THE first time I saw Pandit Birju Maharaj dance was at the birthday celebration of the granddaughter of Chiranji Lal, my dada guru, at New Delhi. Only, there was nothing new about the place at Daryaganj where they were performing. ‘Kachhe ghar, kachhe farsh’, and on it amid stalwarts like Lacchu Maharaj, Birjuji, though a fresh young talent, probably 20 or 22 years old, danced like a pro. It was as if energy was frozen in rhythm.
Needless to say, I was mesmerised by his ‘tayyaari’ (technique and speed). Birjuji came from an illustrious family of dancers and my first Guru Kanhaiya Lal’s family was indomitable too and included talents like Guru Mohan Lal, Guru Chiranji Lal and Guru Narayan Prasadji. While my gurus, including Guru Kundan Lalji, belonged to the Jaipur Gharana, Birjuji was an exponent of the Lucknow Gharana. Those were the days when there was no rivalry or competitive jealousy between different gharanas. Each artiste stuck to his or her style. The intrinsic purity of one’s gharana was integral to them. Hence appreciation for each other came naturally and they partook in each other’s happiness and sorrow, celebrated and mourned together.
If my first introduction to this virtuoso was when I had begun to learn kathak, the second time I saw him perform was during a workshop at Kathak Kendra. Here again, doyens of kathak like Sitara Devi were present. Since it was a workshop, all of them presented thaat, which is the posture for standing in kathak. Again, Birjuji’s presentation not only impressed me but remained on my mindscape forever.
Over the years, he became a role model for me as far as abhinaya (interpreting words through gestures) goes. His ‘bhaav’ (expressions), the way his malleable face would encompass myriad emotions, was incomparable. In kathak, primarily the art of storytelling, the dancer plays not one but many parts. One moment he would become natkhat Krishna, and in a flash, he would transform into the beloved Radha. In fact, named Brij Mohan, he was truly a Braj ka Mohan and loved to create pieces around Krishna and Radha.
Though I dare say Birjuji was not particularly handsome, on stage his charisma was unmistakable. He exuded a sacred divya shakti (divine power) each time he performed. It is often believed, not erroneously, that the Jaipur Gharana is dominant in veer ras (elucidating bravery) and Lucknow is brimming with shringaar ras (beauty, love). However, the truth is dance is a visual art that thrives on grace and beauty. Besides, it is incomplete sans tayaari and abhinay and all these parameters are common to all dance forms, whatever may be the style.
Birjuji, we all know, learnt from three great maestros. I would say he was a triveni in himself. He imbibed finer nuances of abhinay from his uncle Lacchu Maharaj. Yet another uncle, Shambhu Maharaj’s influence could be seen in his tayaari and from his father, Acchan Maharaj, he learnt how to blend both effortlessly. But what is remarkable is that he did not limit himself to what he had grasped from the great masters; rather added new chapters and created new frontiers. Breathing new life into the Lucknow Gharana, he took it to the world stage, earning accolades and honours without asking for any favours.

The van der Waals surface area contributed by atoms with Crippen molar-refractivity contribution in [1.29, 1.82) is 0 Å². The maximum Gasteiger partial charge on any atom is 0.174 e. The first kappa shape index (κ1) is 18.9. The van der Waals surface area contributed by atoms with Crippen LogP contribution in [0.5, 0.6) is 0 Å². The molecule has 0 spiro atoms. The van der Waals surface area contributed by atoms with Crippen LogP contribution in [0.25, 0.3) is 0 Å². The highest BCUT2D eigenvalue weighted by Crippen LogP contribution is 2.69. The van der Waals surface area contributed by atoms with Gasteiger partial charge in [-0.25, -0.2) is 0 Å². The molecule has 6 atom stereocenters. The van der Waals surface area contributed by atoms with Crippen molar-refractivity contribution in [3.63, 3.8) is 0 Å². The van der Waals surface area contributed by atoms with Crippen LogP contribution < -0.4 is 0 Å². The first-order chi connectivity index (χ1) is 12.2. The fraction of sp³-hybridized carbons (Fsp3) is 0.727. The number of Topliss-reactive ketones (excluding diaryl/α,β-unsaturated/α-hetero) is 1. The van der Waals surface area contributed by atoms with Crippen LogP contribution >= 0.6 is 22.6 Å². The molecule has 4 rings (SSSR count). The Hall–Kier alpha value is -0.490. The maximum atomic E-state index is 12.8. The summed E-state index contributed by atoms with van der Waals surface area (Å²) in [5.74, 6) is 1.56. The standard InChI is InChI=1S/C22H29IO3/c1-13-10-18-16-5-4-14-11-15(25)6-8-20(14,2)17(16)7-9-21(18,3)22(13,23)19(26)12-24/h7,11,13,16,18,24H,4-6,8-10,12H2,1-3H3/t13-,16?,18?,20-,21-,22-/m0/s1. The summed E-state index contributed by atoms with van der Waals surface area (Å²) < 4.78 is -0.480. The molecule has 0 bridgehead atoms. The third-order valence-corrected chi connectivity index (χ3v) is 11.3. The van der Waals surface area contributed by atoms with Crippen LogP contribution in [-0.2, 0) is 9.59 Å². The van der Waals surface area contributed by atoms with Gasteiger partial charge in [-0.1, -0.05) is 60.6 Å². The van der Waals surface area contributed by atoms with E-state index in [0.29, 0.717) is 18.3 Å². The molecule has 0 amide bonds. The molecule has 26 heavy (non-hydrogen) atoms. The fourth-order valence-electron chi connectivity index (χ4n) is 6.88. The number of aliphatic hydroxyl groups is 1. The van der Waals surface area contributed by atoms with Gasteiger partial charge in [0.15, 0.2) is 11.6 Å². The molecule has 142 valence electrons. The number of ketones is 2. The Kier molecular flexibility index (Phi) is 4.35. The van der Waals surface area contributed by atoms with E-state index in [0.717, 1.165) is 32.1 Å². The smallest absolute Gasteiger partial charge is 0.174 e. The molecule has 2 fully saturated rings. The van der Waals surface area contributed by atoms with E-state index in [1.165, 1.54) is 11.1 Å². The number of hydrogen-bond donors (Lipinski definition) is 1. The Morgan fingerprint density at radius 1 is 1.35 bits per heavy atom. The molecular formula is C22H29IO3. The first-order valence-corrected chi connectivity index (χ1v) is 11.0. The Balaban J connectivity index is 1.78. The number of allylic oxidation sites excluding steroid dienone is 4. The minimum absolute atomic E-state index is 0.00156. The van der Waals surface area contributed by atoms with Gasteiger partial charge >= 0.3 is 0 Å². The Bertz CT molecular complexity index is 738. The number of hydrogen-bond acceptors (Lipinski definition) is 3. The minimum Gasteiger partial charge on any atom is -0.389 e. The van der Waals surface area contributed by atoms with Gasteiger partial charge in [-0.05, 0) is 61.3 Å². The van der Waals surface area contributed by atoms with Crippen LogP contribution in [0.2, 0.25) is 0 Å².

Why he became a phenomenon that generations of dancers looked up to is not easy to decode. Destiny always plays a part. But in his case, it was his earnestness, honesty and dedication, besides his resolve not to overstep the boundaries of his gharana. Humility was his middle name, and I have rarely come across such a humble artiste, as celebrated as him. I recall the year 2011 when we (Pracheen Kala Kendra) honoured him with the Koser Award here in Chandigarh. He had no airs, whatsoever. He did not ask for any stay in a five-star hotel or throw any tantrums. Since a cricket match was being played in Mohali, majority of the hotels were already booked. He agreed to stay with us in our modest home and ate home-cooked food without any fuss.
Not only was he an unassuming person, but was also incredibly amiable. I never saw him ever getting angry or peeved, even when I would complain that his disciple, who was in charge of his dance calendar, does not take my calls. Nor when I would tell him why should students who attended his workshop for two days proclaim that they were his disciples.
To this observation of mine and the fact that some of his disciples who copied him shamelessly, his refrain would be, “Kya farak padta hai, let them be happy.” Is it any wonder that on stage one rarely saw him emoting raudra or vibhats ras in his dance compositions.
An expert in ‘nazakat’ and ‘nafasat’, the quintessential characteristics of the Lucknow Gharana, his ‘kataksh’ (emoted through sidelong glances) was extraordinary too. A complete artiste, how beautifully he played pakhawaj and tabla, how melodiously he sang and wrote! Watching him dance was akin to witnessing imagination acquire wings. What one experiences in day-to-day life, he would express in laya and taal. He would take vignettes from everyday moments, and with sheer movement of hands and exemplary footwork, make you see a flight of pigeons. To something as mundane as a climb up the stairs, he would add lyrical and visual beauty.
His mathematical tihaais are yet another priceless contribution to the annals of kathak. With him, both a pioneer and true representative of the Lucknow Gharana has been lost forever. And my eternal source of inspiration is gone. Though I have danced to his grandfather Bindadin Maharaj’s compositions, one day I hope and wish to perform to his poetry: “Aaj shaam mori roki dagaryia, luk-chip jaat rahi panghat ko, dhaye cheen lini mori chunriya”. That would not only be my eulogy to his immeasurable talent, but also a personal accomplishment.
— The writer is a Chandigarh-based award-winning kathak exponent
(As told to Nonika Singh)
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